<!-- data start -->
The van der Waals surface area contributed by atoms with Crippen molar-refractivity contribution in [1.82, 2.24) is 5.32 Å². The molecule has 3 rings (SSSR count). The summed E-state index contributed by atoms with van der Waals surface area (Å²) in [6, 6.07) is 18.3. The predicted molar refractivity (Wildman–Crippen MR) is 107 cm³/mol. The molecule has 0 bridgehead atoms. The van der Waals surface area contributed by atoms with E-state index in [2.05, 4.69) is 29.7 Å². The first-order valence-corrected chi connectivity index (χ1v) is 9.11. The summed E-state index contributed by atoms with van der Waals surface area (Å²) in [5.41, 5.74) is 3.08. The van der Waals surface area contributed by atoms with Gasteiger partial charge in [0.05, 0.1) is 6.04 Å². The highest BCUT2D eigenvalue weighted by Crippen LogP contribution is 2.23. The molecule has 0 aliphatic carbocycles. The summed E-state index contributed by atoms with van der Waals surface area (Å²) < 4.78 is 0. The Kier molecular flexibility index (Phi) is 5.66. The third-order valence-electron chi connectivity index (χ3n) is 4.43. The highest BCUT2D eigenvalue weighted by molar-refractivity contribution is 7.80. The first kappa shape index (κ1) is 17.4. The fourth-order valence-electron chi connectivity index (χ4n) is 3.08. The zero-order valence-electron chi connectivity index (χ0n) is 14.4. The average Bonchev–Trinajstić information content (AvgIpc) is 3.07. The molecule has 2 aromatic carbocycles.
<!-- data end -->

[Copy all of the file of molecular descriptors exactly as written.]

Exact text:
The van der Waals surface area contributed by atoms with Crippen molar-refractivity contribution in [1.82, 2.24) is 5.32 Å². The molecule has 3 rings (SSSR count). The summed E-state index contributed by atoms with van der Waals surface area (Å²) in [6, 6.07) is 18.3. The predicted molar refractivity (Wildman–Crippen MR) is 107 cm³/mol. The molecule has 0 bridgehead atoms. The van der Waals surface area contributed by atoms with E-state index in [2.05, 4.69) is 29.7 Å². The first-order valence-corrected chi connectivity index (χ1v) is 9.11. The summed E-state index contributed by atoms with van der Waals surface area (Å²) in [5.41, 5.74) is 3.08. The van der Waals surface area contributed by atoms with Gasteiger partial charge in [0.05, 0.1) is 6.04 Å². The highest BCUT2D eigenvalue weighted by Crippen LogP contribution is 2.23. The molecule has 0 aliphatic carbocycles. The summed E-state index contributed by atoms with van der Waals surface area (Å²) < 4.78 is 0. The Kier molecular flexibility index (Phi) is 5.66. The third-order valence-electron chi connectivity index (χ3n) is 4.43. The highest BCUT2D eigenvalue weighted by molar-refractivity contribution is 7.80. The first kappa shape index (κ1) is 17.4. The fourth-order valence-electron chi connectivity index (χ4n) is 3.08. The zero-order valence-electron chi connectivity index (χ0n) is 14.4. The average Bonchev–Trinajstić information content (AvgIpc) is 3.07. The molecule has 2 aromatic carbocycles.